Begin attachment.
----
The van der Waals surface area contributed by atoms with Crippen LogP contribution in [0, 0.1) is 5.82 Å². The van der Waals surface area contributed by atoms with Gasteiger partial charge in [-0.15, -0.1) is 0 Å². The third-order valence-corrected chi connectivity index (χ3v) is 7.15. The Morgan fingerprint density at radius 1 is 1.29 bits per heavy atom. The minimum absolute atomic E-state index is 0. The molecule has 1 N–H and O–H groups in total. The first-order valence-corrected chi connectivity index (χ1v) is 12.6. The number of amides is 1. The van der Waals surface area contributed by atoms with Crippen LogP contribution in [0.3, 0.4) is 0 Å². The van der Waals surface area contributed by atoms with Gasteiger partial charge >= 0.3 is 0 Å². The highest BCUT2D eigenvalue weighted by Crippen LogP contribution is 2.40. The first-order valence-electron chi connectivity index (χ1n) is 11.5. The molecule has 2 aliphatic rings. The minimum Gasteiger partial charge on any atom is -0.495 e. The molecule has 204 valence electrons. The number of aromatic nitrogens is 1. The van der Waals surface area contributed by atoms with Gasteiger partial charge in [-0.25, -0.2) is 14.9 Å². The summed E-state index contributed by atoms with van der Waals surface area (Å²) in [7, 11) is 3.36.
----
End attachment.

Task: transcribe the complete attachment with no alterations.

The van der Waals surface area contributed by atoms with Crippen LogP contribution in [0, 0.1) is 5.82 Å². The van der Waals surface area contributed by atoms with Gasteiger partial charge in [-0.15, -0.1) is 0 Å². The third-order valence-corrected chi connectivity index (χ3v) is 7.15. The Morgan fingerprint density at radius 1 is 1.29 bits per heavy atom. The minimum absolute atomic E-state index is 0. The molecule has 1 N–H and O–H groups in total. The first-order valence-corrected chi connectivity index (χ1v) is 12.6. The number of amides is 1. The van der Waals surface area contributed by atoms with Crippen LogP contribution in [0.3, 0.4) is 0 Å². The van der Waals surface area contributed by atoms with Gasteiger partial charge >= 0.3 is 0 Å². The highest BCUT2D eigenvalue weighted by Crippen LogP contribution is 2.40. The first-order valence-electron chi connectivity index (χ1n) is 11.5. The molecule has 2 aliphatic rings. The minimum Gasteiger partial charge on any atom is -0.495 e. The molecule has 204 valence electrons. The number of aromatic nitrogens is 1. The van der Waals surface area contributed by atoms with Gasteiger partial charge in [-0.25, -0.2) is 14.9 Å². The summed E-state index contributed by atoms with van der Waals surface area (Å²) in [7, 11) is 3.36.